Saturday, July 25, 2009

Panching Karsts-400 million years old geological monuments under threat

Aerial view of Panching Limestone Formation: (from top to bottom) Bukit Tenggek, Bukit Sagu, Bukit Charas, Bukit Panching. The formation is possibly the easternmost limestone karsts in Peninsula Malaysia.

Spanning about a kilometre wide is a vast wasteland of limestone boulders, pebbles and ridges partially overgrown with bushes and grass. A large, 26 metre deep lake smack right a the middle of the rocky terrain is all that is left of Bukit Panching, a 134m tall limestone outcrop overlooking it's larger sister mountain, Bukit Charas. Located 25km from Kuantan, on the East Coast of Peninsula Malaysia, these 400-million-years old karsts are part of the Panching Limestone Formation. Bukit Panching is the very first limestone outcrop in the peninsula to be wiped out of existence. Managed by the now defunct Pancing(sic) Quarry Sdn Bhd, the last outcrop was flattened in the 1990s which then led to a continued quarrying of subterreanean limestone until a 26 metre depression was made.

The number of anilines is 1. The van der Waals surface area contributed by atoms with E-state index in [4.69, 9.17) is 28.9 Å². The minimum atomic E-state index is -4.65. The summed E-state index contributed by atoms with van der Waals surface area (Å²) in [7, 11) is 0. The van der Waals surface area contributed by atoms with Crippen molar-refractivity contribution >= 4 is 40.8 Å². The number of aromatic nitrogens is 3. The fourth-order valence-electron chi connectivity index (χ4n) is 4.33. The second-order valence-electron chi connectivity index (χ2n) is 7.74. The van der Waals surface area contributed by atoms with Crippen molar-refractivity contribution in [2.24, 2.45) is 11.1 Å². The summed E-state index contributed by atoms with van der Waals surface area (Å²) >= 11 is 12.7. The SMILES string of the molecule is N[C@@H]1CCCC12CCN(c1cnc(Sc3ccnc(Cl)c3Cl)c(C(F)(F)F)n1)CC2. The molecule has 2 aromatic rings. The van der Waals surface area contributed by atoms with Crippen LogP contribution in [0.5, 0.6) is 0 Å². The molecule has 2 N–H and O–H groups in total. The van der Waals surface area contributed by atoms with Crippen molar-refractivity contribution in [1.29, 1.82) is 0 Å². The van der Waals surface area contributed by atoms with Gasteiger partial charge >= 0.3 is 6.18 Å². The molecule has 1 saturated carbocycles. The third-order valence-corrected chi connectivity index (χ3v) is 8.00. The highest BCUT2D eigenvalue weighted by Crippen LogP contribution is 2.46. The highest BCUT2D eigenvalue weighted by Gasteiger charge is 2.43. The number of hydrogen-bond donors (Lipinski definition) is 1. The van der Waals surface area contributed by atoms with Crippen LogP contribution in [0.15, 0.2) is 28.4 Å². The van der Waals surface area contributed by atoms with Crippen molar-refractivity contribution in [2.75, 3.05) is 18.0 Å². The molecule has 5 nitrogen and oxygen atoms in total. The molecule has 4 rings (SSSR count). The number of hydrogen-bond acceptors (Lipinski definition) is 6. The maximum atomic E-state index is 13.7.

Bukit Panching (Google Earth year 2003 image)Seen here are pools of water collected on the southwestern area which has now became a large lake covering the 26m depression.
The destroyed Bukit Panching (foreground,lake) with Bukit Charas as its backdrop.